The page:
Prentice Hall (July 2002)
At a time when the cause of human rights is high on the global political agenda, the author asks why the status of welfare rights as an element of human rights remains ambiguous.
Rights to social security, employment, housing, education, health and social care are critical to human well-being. Yet they are invariably subordinate to the civil and political rights of citizenship; they are often fragile and difficult to enforce, and because of their conditional nature, they may be implicated in the social control of individual behaviour.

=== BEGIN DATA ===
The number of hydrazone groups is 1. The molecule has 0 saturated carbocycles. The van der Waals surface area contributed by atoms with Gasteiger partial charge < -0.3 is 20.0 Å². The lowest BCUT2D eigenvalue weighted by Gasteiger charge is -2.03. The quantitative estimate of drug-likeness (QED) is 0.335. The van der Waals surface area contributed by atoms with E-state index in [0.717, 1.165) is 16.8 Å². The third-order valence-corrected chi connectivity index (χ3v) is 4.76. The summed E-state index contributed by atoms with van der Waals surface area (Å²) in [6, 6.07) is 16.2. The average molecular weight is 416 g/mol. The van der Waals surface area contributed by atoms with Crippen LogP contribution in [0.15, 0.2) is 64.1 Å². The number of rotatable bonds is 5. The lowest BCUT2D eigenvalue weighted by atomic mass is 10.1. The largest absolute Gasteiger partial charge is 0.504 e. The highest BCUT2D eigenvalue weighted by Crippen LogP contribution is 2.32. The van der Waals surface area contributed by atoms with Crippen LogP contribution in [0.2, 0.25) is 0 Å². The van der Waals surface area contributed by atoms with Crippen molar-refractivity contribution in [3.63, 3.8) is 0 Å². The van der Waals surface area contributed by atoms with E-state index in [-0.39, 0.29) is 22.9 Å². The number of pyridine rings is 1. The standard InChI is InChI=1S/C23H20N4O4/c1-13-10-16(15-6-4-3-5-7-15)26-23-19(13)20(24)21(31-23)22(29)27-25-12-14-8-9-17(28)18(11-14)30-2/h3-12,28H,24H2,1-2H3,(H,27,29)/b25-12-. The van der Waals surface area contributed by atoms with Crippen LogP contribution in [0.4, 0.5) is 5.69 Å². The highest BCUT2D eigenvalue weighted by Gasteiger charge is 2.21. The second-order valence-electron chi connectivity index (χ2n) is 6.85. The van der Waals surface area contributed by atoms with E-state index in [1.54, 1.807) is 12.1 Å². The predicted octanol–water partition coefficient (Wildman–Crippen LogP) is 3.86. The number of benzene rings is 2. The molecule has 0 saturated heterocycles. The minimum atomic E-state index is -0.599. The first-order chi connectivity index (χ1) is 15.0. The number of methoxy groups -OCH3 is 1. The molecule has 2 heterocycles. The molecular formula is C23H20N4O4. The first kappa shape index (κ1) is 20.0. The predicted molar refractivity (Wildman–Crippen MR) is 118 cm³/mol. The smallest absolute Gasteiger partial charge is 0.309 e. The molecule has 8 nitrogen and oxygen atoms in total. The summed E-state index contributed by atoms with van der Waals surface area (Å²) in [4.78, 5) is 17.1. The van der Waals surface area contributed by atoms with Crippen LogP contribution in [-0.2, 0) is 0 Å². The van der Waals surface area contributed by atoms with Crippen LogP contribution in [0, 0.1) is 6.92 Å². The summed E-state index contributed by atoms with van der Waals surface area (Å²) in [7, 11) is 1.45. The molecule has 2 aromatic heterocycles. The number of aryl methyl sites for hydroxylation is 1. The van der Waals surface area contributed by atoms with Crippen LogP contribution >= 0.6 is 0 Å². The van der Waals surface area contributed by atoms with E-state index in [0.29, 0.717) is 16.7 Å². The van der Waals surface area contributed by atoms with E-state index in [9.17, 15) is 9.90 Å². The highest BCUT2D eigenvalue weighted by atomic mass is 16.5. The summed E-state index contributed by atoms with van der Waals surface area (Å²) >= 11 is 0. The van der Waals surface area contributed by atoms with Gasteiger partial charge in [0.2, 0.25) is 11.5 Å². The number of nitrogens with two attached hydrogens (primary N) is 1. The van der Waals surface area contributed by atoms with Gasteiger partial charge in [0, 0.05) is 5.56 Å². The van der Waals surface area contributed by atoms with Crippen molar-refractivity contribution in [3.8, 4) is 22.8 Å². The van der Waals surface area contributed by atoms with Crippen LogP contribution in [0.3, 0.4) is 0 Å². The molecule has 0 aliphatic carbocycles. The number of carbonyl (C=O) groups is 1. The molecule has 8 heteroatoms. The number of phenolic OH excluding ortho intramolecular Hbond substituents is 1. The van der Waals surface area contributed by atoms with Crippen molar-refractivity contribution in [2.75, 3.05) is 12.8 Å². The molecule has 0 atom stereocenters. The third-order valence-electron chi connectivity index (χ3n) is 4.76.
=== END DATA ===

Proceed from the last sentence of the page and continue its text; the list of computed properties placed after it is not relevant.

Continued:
With this book, Hartley Dean provides an introduction to social policy through a discussion of welfare rights which are explored in historical, comparative and critical contexts.
For more information, visit http://vig.prenhall.com/
Or contact Jessica Winterstein, LSE Press Office, on 020 7955 7060 or email email@example.com